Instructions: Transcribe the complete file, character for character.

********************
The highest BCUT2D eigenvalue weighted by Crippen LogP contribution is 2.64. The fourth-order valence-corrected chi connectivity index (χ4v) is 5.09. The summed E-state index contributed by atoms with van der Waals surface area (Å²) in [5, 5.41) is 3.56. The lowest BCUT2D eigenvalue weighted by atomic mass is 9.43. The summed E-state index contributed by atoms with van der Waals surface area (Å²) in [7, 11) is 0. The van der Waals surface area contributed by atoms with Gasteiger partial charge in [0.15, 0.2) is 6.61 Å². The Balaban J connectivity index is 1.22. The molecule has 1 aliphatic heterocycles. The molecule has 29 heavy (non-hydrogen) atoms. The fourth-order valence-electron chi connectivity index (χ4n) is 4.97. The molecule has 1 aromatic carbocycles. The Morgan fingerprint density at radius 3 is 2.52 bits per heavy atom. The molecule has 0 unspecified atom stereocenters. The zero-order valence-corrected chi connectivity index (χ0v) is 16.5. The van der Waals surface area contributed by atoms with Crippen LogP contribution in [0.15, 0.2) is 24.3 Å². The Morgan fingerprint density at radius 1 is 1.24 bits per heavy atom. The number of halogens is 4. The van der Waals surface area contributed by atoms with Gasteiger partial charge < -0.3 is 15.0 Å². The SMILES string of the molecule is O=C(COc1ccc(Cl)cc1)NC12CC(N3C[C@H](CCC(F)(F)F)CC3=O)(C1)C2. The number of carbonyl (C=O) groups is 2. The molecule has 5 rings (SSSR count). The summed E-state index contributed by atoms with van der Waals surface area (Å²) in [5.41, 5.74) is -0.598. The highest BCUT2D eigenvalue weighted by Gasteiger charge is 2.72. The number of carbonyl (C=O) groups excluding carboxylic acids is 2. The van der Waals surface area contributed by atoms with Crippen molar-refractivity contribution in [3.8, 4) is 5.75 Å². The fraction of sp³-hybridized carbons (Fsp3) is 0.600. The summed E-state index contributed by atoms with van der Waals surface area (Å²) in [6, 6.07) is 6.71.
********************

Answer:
The highest BCUT2D eigenvalue weighted by Crippen LogP contribution is 2.64. The fourth-order valence-corrected chi connectivity index (χ4v) is 5.09. The summed E-state index contributed by atoms with van der Waals surface area (Å²) in [5, 5.41) is 3.56. The lowest BCUT2D eigenvalue weighted by atomic mass is 9.43. The summed E-state index contributed by atoms with van der Waals surface area (Å²) in [7, 11) is 0. The van der Waals surface area contributed by atoms with Gasteiger partial charge in [0.15, 0.2) is 6.61 Å². The Balaban J connectivity index is 1.22. The molecule has 1 aliphatic heterocycles. The molecule has 29 heavy (non-hydrogen) atoms. The fourth-order valence-electron chi connectivity index (χ4n) is 4.97. The molecule has 1 aromatic carbocycles. The Morgan fingerprint density at radius 3 is 2.52 bits per heavy atom. The molecule has 0 unspecified atom stereocenters. The zero-order valence-corrected chi connectivity index (χ0v) is 16.5. The van der Waals surface area contributed by atoms with Crippen LogP contribution in [0.15, 0.2) is 24.3 Å². The Morgan fingerprint density at radius 1 is 1.24 bits per heavy atom. The number of halogens is 4. The van der Waals surface area contributed by atoms with Gasteiger partial charge < -0.3 is 15.0 Å². The SMILES string of the molecule is O=C(COc1ccc(Cl)cc1)NC12CC(N3C[C@H](CCC(F)(F)F)CC3=O)(C1)C2. The number of carbonyl (C=O) groups is 2. The molecule has 5 rings (SSSR count). The summed E-state index contributed by atoms with van der Waals surface area (Å²) in [5.41, 5.74) is -0.598. The highest BCUT2D eigenvalue weighted by Gasteiger charge is 2.72. The number of carbonyl (C=O) groups excluding carboxylic acids is 2. The van der Waals surface area contributed by atoms with Crippen molar-refractivity contribution in [3.8, 4) is 5.75 Å². The fraction of sp³-hybridized carbons (Fsp3) is 0.600. The summed E-state index contributed by atoms with van der Waals surface area (Å²) in [6, 6.07) is 6.71.